The main opposition candidate in Poland’s presidential elections, Rafał Trzaskowski, has collected double the necessary 100,000 supporting signatures required for him to stand, despite only being given days to do so.

On Sunday morning, Trzaskowski’s team announced that they had already gathered 130,000 signatures, reports wPolityce. However, they urged supporters to continue providing signatures before Wednesday’s final deadline, in case the government tries to find a way to declare some invalid.

By Sunday afternoon, the counter on the candidate’s official website claimed that the number of verified signatures had passed 200,000.

Last Wednesday, the speaker of parliament called new elections for 28 June. The previous scheduled election, on 10 May, was voided after the government failed to organise an all-postal vote amid the pandemic.

Candidates who stood in the abandoned election were exempted from having to again collect the required 100,000 signatures from the public to stand. But new candidates were required to gather the signatures from scratch, and were given only a week to do so (compared to the 50 days other candidates had previously had).

The main opposition party, centrist Civic Platform (PO), which had decided to replace its previous candidate, Małgorzata Kidawa-Błońska, with a new one, Trzaskowski, claimed this was unfair and designed to make it harder for Trzaskowski to stand.

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The opposition-controlled upper house of parliament, the Senate, had sought to introduce an amendment giving new candidates a minimum of 10 days to gather signatures. But this was rejected by the more powerful lower-house Sejm, where the ruling conservaitve Law and Justice (PiS) party has a majority.

As soon as the election was called on Wednesday, Trzaskowski’s team began a nationwide campaign to gather signatures. “The mobilisation and energy on the streets of Polish cities, towns and villages is amazing,” said the candidate yesterday, quoted by wPolityce.

Even an MP from a rival party, Maciej Gdula of The Left, provided his signature. “I’m of course voting for Robert Biedroń [The Left’s candidate], but Trzaskowski must have the chance to take part in the presidential race,” Gdula tweeted.

After confirming he had reached 100,000 signatures, Trzaskowski warned that “knowing today’s authorities, we need many more…[so that] no tricks cause any of the signatures to be questioned”. He called on supporters to continue collecting signatures until the deadline on Wednesday.

Some media have previously reported that activists were collecting signatures on behalf of Trzaskowski before the election had been called, which would not be permitted.

If the media reports that Trzaskowski has already collected 100,000 signatures are true, it would be breaking the law,” said Krzysztof Sobolewski, chairman of PiS’s executive committee, last month. “This would put the Civic Coalition and its leadership in a terrible light.”

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Since replacing Kidawa-Błońska as PO’s candidate, Trzaskowski has seen his poll numbers rise significantly. He is now polling around 27%. That puts him second behind incumbent Andrzej Duda (on around 40%), who is supported by PiS, and well ahead of third-placed Szymon Hołownia (around 13%), an independent.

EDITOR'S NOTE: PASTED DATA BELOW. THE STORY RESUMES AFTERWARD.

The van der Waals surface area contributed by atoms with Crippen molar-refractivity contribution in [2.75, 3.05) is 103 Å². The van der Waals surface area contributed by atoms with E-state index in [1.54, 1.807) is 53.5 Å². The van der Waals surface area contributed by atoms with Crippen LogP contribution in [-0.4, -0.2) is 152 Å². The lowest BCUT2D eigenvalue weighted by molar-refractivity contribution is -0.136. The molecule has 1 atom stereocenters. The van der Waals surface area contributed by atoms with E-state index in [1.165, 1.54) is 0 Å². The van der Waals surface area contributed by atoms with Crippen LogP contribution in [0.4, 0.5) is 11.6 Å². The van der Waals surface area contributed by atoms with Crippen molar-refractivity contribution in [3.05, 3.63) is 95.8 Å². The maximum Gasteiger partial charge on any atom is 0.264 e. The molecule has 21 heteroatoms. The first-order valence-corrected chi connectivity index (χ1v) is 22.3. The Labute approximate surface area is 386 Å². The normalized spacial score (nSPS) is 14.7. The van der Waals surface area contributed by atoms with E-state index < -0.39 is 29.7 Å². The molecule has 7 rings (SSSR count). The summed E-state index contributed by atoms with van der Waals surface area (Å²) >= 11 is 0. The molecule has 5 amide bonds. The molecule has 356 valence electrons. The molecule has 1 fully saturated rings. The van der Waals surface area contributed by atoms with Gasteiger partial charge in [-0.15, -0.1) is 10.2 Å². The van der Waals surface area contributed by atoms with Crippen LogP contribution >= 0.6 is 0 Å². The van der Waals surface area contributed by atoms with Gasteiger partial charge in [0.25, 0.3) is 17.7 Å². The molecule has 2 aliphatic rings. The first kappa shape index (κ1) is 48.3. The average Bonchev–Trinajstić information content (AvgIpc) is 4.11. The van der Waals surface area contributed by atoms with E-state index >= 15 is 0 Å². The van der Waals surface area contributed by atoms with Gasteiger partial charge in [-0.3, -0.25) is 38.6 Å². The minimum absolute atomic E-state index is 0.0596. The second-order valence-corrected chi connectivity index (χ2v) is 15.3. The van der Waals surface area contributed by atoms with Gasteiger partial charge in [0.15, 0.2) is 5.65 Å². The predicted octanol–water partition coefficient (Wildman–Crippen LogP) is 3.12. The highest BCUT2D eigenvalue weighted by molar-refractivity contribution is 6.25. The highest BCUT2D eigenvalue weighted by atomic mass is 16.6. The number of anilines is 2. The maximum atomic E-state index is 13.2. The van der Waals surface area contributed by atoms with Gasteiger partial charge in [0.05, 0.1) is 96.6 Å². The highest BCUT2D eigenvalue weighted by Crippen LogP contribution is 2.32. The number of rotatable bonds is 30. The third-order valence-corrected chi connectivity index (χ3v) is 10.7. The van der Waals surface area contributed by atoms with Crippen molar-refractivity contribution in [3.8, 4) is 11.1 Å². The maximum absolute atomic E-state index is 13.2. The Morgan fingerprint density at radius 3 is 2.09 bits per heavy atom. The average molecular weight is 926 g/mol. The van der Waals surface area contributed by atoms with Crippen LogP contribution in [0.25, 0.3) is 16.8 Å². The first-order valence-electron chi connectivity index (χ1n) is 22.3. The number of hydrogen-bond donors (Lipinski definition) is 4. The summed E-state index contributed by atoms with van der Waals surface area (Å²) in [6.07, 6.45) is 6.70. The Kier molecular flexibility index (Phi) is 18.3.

If no candidate wins more than 50% in the first round of voting, a run-off election between the top two takes place. Two polls published last week suggest that Duda has a narrow advantage over Trzaskowski in the second round, of around 1 or 2 percentage points among decided voters.

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Like Trzaskowski, Duda has been touring the country to campaign for votes. This weekend, speaking in the southeastern town of Stalowa Wola, he proposed a new policy to give every family 500 zloty (€113) per child to spend on domestic holidays this summer.

Last month, the government proposed a similar policy, which would give workers earning less than the average wage a voucher worth 1,000 zloty to spend on domestic holidays. No such legislation has yet been put forward, however.

With presidential candidates now actively campaigning, some have raised concern over the lack of respect for current social-distancing requirements, which are supposed to limit the size of gatherings and require participants to wear face masks or keep two metres apart.

At a campaign event this weekend, President Duda openly embraced supporters gathered close together without masks.

Meanwhile, a speech by Trzaskowski in Kraków attracted a large, closely packed crowd, with some participants not wearing masks. The candidate then mingled with and greeted members of the audience.

Although Poland has had a relatively low rate of coronavirus infections and deaths, it remains one of the few European countries in which new and active cases of the virus have not yet peaked, according to official figures. Yesterday saw a record high number of new cases reported by the health minister.

Main image credit: Platforma Obywatelska RP/Flickr (under public domain)

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